Wednesday, March 23, 2005

The Pool Thing: A Homemade Aiming Device

shot lined up with the cornerBefore I start yappin’ about the trouble I have seeing the pool balls, I want to make one thing clear – it has nothing to do with my age. Truth is whatever went wrong with my eyes went wrong 40 years ago.

I started hanging out in the pool room, Teasdale’s Billiard Academy in Dover, NJ, when I was about 12 years old. Far from being a natural, my progress as a player was slow. Then, when I was around 14, old Tizz showed me a book he had picked up from his supplier. It was Mosconi’s little red book. Well, I bought it, and read it, reread it, and reread it again. When I should have been doing schoolwork, I was studying the book. For me, even more important than the knowledge the words delivered were the secrets revealed by the pictures. For hours, I’d pose in front of this long mirror my parents had in the dining room. I tried to duplicate exactly the position Willie had adopted for one of the pictures. Eventually, I got it down, all of it – the stance, the stroke, the position and angle of his head, the attitude of his eyes. And my game improved at a startling rate.

By the time I was 16, I was consistently running 40 or 50 balls, spotting working stiffs 15 or 20 to 50 points, and beating them mercilessly. For you younger readers, let me tell you – back then, straight pool was the game of choice, at least up north. If you came into our pool room and found 12 tables occupied, they’d all be hosting a game of straight pool. Personally, I liked straight pool, or “points” as we often called it, because, first, you could measure your progress as a player simply by keeping track of how many balls you ran, and, second, unlike 8-ball or 9-ball where you can lose because of an unlucky break, there wasn’t much chance that a lesser player was going to pull a 50 ball run out of his back-side.

Anyway, I was playing pretty good. Then a couple things happened. Me and Tizz had a falling out for one thing. I used to open up with him 6 days a week. I’d help him take the covers off the tables and roll them up. In exchange, he’d let me practice for free for a half hour. I did this for a couple years. One day, I had been practicing for about 15 minutes when someone came in who wanted to play, so I quit practicing and went on time. Well, the next day, remembering that I hadn’t used my full half hour the previous day, I practiced for 45 minutes. When I was finished and brought the balls up to the counter, Tizz says, “Don’t think I wasn’t keeping track of the fucking time, you fucking thief.” I was crushed. In the years I’d been helping him, he had never so much as said a cross word. Now, all of a sudden he was all over me. I called him a few choice names and walked out. I felt betrayed. Getting yelled and screamed at was something I had to put with on a daily basis at home, but I thought of the pool room as a safe zone. It wasn’t any more. I quit going. In the months following, guys told me he had been asking about me and he wanted me to drop by so we could clear up the “misunderstanding,” but I never went. And, of course, my game suffered. There was a Spanish pool room up town where I played once in a while, but winning money there could be unhealthy. So, I just quit playing.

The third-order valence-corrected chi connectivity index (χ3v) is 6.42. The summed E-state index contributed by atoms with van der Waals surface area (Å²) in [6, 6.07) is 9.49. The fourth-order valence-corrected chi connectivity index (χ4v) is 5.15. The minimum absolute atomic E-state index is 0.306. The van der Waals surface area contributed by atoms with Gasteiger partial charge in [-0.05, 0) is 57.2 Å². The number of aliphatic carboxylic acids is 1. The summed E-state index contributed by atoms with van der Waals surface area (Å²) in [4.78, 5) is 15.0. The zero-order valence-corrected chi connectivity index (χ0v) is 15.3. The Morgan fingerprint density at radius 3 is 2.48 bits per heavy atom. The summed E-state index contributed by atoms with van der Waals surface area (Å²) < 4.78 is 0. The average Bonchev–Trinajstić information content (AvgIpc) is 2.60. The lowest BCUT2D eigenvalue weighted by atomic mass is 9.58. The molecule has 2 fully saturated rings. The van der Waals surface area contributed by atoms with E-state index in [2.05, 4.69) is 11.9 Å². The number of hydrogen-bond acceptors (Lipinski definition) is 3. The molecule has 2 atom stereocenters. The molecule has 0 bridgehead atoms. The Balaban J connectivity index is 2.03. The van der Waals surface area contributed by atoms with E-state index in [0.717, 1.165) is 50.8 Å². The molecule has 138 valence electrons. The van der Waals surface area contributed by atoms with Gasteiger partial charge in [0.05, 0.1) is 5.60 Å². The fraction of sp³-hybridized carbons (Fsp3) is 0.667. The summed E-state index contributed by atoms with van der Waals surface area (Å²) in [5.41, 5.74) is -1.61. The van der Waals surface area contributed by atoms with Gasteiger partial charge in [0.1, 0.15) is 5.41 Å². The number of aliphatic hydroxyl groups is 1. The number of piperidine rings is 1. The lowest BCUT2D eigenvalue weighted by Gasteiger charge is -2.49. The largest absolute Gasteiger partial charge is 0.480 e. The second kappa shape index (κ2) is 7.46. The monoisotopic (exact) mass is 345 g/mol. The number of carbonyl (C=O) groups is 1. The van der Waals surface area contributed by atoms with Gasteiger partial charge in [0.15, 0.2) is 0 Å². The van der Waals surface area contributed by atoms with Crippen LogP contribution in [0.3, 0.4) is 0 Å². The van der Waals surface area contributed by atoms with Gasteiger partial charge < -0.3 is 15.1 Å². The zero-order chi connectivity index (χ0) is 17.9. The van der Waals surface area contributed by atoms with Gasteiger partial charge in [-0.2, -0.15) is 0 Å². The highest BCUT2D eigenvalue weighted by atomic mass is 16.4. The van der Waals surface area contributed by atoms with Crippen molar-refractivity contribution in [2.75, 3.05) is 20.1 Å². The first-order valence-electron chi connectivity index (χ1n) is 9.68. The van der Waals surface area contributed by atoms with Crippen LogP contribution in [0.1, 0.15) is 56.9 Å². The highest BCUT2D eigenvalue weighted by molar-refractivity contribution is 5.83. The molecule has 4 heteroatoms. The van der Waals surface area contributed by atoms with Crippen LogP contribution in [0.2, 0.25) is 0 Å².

A couple years passed, then I heard Tizzie was selling the pool room, so I dropped by one day. I tried playing but couldn’t make a simple shot. At the time, and even now, I attributed my inability to see the balls on the glasses I had started wearing during my lay off. I never believed that I really needed glasses, but the high school doctor had sent home a slip after giving me one of those dumb-ass eye exams and, yaduh yaduh yaduh, within weeks I was wearing specs.

I know, lots of guys wear glasses and play great pool. Unfortunately, they didn’t help me a bit and, in fact, somehow thoroughly screwed me up. My best guess is they loused up my depth perception and maybe my peripheral vision, too. What I do know is I went from being able to spot the contact point on an object ball that was a half mile away to not being able to line up a hanger.